For all of the pastoral beauty found throughout Sam Beam’s catalog as Iron And Wine, it’s the moments of desolation, violence and disruption that stand out the most. That’s true not only of his prickly folk songs but also of his entire career arc thus far. Ever since 2005′s mold-breaking Woman King EP, he’s remained committed to inadvertently antagonizing his audience by following his muse, finding new ways to blow up his sensitive, bearded troubadour image. I still remember listening to the EP’s final track, “Evening On The Ground (Lilith’s Song),” and being startled to hear a propulsive, maniacal energy, an honest-to-God electric guitar solo and Beam snarling, “We were born to fuck each other one way or another.” He’s been gently fucking with his fans ever since, first on a collaborative EP with Arizona’s Calexico, then on his 2007 backwoods jam session of an album, The Shepherd’s Dog, and 2011′s Cat Stevens-ish Kiss Each Other Clean. He still has the beard, but we now have more Iron And Wine albums in the country-fried, ’70s pop vein than in the hushed, lo-fi acoustic-guitar-centric aesthetic that made him a dorm-room hero in the first place. The troubadour is long gone.
 
And yet Beam’s earnest folkie persona persists, and it’s not just a problem of perception. He’s transformed Iron And Wine first from a bedroom project into a robust touring band and then transitioned into a new phase as a hard-working studio rat. And with every evolution, he’s still winking back at his old self, whether he’s performing his early material by himself at shows or slipping the occasional throwback song into his more rollicking new albums. Though Beam remains committed to the idea of evolution, he’s not above the occasional regression. He thrives on interruption: blood in the river, snakes in the weeds, barbed wire hidden in the bush. His latest album, Ghost On Ghost, is yet another attempt to swerve in a new direction, but for the first time it’s a little too easy to see where he’s going.
 

 
Ghost On Ghost doubles down on Kiss Each Other Clean’s focus on rhythm and interest in percussion, with drummer Brian Blade and other jazz musicians providing flourishes throughout, but the album is at its strongest when Beam is selective and discriminating in his instrumental choices. Opener “Caught In The Briars” kicks off with a faded cacophony of playing before revealing a simple, plainspoken melody and a patient, shuffling beat. Even better is “Low Light Buddy Of Mine,” which keeps Beam’s voice slightly buried in the mix and builds around a head-knocking snare beat that deserves to be flipped by an enterprising hip-hop producer. It’s the perfect melding of Beam’s ambitious experimentation and his generous use of space as a mood-building device.
 
Like the shadow-filled, vulgar plays of Sam Shepard or the blood-soaked, sparse books of Cormac McCarthy, Beam has always been fascinated by blank space, both rhythmically and lyrically. He’s at his worst when he’s working too hard to fill that space, like on the rambling “The Desert Babbler.” The song starts strong with one of Beam’s best openers (“It’s New Year’s Eve/California’s gonna kill you soon”), but by the time the chorus comes around with its mush of Christmas wine, dreary sentimentality and ’50s sock-hop backing vocals, it buckles under the weight of its own preening cuteness. Ghost On Ghost is too often miscalculating in its choices and too timid in its execution. Certain arrangements on the album—”Grass Widows” and “Singers And The Endless Song” especially—feel overblown not because they’re especially dramatic but because they sound like they were designed for a more robust singer who can yell over the racket a little better.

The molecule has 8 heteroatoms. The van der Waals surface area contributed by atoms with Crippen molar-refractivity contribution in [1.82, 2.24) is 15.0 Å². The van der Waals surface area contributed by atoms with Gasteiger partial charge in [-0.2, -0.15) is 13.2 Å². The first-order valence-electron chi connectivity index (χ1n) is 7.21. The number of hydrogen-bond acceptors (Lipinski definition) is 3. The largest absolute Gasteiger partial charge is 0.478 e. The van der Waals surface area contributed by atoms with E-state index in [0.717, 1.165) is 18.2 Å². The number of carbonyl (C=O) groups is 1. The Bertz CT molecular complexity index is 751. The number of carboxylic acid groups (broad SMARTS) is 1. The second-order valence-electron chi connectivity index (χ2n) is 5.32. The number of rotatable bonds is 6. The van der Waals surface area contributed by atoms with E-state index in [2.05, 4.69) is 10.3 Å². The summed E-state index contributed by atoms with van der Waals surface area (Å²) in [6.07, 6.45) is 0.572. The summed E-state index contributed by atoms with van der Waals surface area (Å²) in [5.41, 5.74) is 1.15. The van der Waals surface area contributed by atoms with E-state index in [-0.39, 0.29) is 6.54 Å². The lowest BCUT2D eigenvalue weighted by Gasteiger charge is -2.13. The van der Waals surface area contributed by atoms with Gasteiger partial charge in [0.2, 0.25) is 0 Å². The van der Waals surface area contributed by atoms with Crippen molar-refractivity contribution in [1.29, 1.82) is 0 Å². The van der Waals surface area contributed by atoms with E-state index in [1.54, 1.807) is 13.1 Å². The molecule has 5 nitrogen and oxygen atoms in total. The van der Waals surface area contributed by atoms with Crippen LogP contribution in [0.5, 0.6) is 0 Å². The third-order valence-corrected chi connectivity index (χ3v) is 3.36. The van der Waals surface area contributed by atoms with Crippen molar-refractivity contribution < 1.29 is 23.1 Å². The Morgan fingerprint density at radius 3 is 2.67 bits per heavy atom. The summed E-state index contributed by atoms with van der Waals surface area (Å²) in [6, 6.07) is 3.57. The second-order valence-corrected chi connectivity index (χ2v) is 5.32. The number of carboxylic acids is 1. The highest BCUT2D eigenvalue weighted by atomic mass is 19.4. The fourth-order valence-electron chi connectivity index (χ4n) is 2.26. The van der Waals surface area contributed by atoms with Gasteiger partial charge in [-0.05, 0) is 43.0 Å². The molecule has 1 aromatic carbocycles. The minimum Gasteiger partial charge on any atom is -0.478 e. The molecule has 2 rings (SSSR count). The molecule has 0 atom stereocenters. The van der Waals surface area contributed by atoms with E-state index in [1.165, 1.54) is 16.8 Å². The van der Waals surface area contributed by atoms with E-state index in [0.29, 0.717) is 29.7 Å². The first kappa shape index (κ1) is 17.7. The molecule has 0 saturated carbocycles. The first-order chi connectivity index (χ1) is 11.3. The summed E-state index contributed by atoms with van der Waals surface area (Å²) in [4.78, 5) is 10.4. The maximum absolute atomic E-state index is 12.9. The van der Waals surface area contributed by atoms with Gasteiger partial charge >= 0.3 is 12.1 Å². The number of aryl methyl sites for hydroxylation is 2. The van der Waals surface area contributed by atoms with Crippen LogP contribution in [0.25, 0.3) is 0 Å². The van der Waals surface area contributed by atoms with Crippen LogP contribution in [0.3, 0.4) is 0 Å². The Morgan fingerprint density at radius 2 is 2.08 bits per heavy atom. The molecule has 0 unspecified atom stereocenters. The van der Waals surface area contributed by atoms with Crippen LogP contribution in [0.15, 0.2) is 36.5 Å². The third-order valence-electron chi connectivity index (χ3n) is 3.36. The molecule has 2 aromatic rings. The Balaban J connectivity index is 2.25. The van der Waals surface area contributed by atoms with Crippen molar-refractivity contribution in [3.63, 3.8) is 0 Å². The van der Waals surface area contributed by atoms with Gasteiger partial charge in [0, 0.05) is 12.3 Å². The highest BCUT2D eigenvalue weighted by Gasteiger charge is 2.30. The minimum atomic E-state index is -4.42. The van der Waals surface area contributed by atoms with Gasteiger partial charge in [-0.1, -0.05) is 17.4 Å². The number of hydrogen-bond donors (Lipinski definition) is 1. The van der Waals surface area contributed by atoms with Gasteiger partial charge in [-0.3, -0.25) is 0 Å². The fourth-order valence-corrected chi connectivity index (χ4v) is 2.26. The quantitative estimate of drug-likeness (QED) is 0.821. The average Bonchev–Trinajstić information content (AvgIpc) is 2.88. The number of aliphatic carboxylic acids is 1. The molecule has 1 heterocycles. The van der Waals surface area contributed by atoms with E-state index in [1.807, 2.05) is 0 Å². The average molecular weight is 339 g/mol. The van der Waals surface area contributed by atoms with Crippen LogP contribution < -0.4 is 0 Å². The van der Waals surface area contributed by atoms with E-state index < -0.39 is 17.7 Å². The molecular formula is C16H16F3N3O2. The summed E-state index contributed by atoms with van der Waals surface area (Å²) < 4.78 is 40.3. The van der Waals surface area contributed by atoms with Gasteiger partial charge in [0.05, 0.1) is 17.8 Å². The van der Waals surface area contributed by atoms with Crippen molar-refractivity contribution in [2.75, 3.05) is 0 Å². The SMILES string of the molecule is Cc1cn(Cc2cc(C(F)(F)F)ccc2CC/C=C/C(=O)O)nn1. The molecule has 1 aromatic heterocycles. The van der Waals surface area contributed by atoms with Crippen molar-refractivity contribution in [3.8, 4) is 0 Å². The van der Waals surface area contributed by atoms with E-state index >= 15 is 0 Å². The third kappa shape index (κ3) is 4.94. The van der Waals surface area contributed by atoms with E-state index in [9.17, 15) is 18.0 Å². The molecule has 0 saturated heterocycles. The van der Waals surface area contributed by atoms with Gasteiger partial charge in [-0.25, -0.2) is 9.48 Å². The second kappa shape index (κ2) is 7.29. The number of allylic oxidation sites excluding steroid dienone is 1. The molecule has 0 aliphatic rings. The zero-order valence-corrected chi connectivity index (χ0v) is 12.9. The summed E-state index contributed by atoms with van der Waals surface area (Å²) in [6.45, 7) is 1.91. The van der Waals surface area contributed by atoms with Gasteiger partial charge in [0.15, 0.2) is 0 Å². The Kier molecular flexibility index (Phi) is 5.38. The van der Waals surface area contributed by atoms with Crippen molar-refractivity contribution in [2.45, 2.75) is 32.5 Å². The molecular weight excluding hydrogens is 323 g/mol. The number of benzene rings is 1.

That doesn’t mean all of Beam’s baroque gambits fall flat. “Grace For Saints And Ramblers” is a cheery, sprightly ballad awash with hand claps, violins, horns and wooing backing vocals. It sounds breezy and fun, but danger lurks in the corners. “There were sleepless dreamers/Doomsday preachers,” he sings. “The message and the messenger/Gun beneath the register.” Despite his occasional musical missteps, Beam has only grown more precise and evocative as a lyricist, piling finely observed details and pointed asides into these increasingly decadent songs. His most powerful imagery often comes when he feels safely entrenched in a jazzy fortress of a song, like the acid-waltz pop of “Lovers’ Revolution.” That song’s frazzled lilt contrasts with cutting, succinct lyrics like, “And while she cried on the cross, we were sucking on the laughing gas/And when the head had left the body, not a flag was hanging half-mast.”
 
Ghost On Ghost too often sacrifices that razor-like specificity for a vaguely serene pleasantness. “In your restless days/I got lost/I got saved,” Beam sings on the album’s lukewarm, string-filled finale, “Baby Center Stage.” It’s good to know that ruminative, anxiety-ridden Beam has found enough comfort to stretch out, maybe take a nap on a hammock, but his digressions here have lost that adventurous “fuck you” quality that made his mid-period records so invigorating. After so much rapid reinvention, he’s found himself stalled in the middle of a transformation. In his constant quest to learn new tricks, he’s only ended up chasing his tail.